A "shadow condition" is the stuff that Brian Haberlin is famous for...he makes the shadow areas of things look even deeper in
depth and richer in texture than how most colorists work it. He taught the Top Cow people this method too, and you can tell in their coloring.
Notice how the darkest part of her skin (the shadow on her neck, the outside parts of her jaw, the inside corners of her eyes) are a warm peachy-red-brown tone? A "shadow condition" would be to cool off those areas so they look a little darker, a lot less saturated, and a bit bluer than standard flesh tone. Cool, de-saturated colors recede; this makes the warm colors pop more. So if I were to render this piece now, I'd have a lot more than just skin tone on Ivana's face.
The orange arrow points to an example of shadow conditioning. Where the shadow of the upper lib falls, where no other established light source reaches, is where the shadow is the darkest. Putting a cool color in here (blue, for instance) makes that area more dynamic.
I always start out with a dark Base Tone and work up to the lightest or brightest point. (In the case of the gums and teeth, since they are shiny, my highlight is white). Then I go back into the shadow areas and do the secondary lights and/or shadow conditions.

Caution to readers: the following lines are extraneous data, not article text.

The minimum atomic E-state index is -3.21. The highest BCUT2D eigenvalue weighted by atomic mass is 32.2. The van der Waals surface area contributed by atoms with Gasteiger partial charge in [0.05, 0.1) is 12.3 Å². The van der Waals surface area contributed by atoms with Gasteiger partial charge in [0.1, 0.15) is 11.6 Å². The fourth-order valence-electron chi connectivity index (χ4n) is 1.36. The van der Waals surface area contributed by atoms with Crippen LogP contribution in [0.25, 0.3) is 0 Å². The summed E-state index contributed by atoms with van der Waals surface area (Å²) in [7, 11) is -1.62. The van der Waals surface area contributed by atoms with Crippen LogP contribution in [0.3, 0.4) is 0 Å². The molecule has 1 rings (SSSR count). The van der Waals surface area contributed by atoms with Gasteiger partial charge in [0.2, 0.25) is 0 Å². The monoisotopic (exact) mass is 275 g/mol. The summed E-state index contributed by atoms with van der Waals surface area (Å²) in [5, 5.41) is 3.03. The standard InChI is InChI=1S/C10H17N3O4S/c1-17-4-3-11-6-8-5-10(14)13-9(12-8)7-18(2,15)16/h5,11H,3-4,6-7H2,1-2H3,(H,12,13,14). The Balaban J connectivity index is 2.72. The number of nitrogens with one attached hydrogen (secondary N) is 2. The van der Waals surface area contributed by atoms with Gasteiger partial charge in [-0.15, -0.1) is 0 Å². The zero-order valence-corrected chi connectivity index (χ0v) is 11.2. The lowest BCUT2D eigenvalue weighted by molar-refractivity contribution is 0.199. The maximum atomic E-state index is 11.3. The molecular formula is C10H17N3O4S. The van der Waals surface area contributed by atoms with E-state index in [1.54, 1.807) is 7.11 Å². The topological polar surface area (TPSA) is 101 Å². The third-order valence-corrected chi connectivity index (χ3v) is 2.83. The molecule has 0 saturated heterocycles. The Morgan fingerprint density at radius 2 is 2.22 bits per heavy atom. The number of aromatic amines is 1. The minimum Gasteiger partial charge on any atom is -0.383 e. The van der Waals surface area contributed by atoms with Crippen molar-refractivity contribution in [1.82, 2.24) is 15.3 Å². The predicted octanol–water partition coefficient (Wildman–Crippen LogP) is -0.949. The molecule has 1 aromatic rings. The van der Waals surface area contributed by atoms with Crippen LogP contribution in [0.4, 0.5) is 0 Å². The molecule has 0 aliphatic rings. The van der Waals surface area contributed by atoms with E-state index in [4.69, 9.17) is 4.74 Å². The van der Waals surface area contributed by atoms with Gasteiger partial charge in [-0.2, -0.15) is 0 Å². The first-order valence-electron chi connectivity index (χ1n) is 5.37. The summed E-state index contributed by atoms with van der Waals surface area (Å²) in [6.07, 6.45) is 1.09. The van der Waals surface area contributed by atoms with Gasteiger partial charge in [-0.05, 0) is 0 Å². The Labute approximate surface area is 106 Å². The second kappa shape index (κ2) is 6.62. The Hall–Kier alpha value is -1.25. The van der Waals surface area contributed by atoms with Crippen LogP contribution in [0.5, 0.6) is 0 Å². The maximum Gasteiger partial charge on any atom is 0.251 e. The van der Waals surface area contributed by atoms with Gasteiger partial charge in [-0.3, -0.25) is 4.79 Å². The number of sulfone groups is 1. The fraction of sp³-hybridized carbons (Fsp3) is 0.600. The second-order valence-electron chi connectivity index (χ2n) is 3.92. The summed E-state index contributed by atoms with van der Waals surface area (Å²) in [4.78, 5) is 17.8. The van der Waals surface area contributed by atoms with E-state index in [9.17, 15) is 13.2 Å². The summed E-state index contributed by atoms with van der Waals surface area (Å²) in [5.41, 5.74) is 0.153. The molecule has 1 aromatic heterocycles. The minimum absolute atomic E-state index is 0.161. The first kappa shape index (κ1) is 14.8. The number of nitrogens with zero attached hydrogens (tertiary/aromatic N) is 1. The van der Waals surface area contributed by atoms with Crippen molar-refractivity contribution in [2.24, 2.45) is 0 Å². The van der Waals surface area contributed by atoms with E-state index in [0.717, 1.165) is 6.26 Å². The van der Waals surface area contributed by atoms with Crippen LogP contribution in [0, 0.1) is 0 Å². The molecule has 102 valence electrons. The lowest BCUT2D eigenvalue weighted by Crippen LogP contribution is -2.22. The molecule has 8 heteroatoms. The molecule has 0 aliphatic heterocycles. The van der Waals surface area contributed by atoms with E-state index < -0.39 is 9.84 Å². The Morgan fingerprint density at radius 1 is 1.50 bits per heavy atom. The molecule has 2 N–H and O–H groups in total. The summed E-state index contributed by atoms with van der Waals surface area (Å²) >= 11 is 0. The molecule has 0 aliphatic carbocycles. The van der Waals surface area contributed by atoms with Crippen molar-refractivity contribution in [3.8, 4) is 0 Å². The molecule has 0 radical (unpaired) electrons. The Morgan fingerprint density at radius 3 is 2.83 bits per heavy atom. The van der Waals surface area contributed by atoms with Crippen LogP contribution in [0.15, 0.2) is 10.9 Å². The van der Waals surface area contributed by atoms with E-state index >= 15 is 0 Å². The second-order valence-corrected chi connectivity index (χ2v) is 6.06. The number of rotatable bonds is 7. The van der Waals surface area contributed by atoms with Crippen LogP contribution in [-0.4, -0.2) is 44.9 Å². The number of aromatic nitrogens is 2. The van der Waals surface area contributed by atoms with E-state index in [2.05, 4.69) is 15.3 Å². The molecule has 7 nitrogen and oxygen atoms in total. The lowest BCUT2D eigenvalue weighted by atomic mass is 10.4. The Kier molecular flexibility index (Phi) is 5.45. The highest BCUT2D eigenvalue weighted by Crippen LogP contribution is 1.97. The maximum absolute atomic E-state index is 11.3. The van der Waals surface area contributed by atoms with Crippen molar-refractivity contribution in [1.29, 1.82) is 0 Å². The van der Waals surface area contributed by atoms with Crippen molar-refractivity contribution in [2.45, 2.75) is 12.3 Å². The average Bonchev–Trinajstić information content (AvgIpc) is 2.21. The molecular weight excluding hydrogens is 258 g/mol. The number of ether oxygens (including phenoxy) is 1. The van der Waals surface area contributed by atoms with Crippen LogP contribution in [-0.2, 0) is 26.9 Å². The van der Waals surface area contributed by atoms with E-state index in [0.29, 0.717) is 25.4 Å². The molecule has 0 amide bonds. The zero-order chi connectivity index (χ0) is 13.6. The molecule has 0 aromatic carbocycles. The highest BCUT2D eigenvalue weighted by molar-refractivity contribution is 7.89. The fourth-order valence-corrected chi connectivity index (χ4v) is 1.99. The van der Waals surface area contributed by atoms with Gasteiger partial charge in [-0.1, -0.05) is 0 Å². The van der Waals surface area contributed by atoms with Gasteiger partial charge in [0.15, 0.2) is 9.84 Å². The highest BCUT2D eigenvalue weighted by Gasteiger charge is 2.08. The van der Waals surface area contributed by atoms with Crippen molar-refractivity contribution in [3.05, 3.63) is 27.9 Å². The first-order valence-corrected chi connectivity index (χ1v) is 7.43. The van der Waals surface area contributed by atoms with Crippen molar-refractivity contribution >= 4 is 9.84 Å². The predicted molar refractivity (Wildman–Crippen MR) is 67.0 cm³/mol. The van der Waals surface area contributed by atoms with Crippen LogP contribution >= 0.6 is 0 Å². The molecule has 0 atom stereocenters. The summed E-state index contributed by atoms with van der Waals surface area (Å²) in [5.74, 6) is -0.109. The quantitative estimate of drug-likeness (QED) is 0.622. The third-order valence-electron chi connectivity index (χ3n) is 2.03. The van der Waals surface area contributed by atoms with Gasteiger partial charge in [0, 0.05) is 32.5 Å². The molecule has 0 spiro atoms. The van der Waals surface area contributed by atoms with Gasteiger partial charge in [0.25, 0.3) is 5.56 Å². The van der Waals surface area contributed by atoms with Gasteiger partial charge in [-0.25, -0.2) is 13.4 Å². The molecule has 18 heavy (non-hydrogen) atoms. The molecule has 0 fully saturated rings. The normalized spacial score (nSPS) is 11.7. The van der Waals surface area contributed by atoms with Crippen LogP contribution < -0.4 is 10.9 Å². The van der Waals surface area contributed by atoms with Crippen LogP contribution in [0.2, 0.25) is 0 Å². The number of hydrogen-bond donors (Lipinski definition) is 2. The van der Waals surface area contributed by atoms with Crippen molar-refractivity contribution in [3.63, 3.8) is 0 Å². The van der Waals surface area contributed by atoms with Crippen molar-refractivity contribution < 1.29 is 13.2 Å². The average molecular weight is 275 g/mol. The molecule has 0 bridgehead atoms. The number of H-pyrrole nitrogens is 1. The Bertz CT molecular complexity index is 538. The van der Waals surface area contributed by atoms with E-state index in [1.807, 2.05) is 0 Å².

Remember: These colors, percents and results are not set in stone! Screen is tricky and it takes practice to be able to predict the results. Practice, with your own colors and see what happens.
This is how I would do Ivana's face with shadow conditions. I added some de-saturated blue/purple to the cast shadows on her forehead and neck, to her nose, chon, eyelids, and around her shoulders. You can see how much more realistic and dynamic her skin is now. I used a combination of Multiply, Normal and Color to create this effect.
More information on these terms as well as other ways to get pages covered in Photoshop in the tutorials ahead. For now, just practice with every little inked picture you can find and you'll slowly learn more and more about coloring. Also observe the colors, shadows and highlights of the things around you.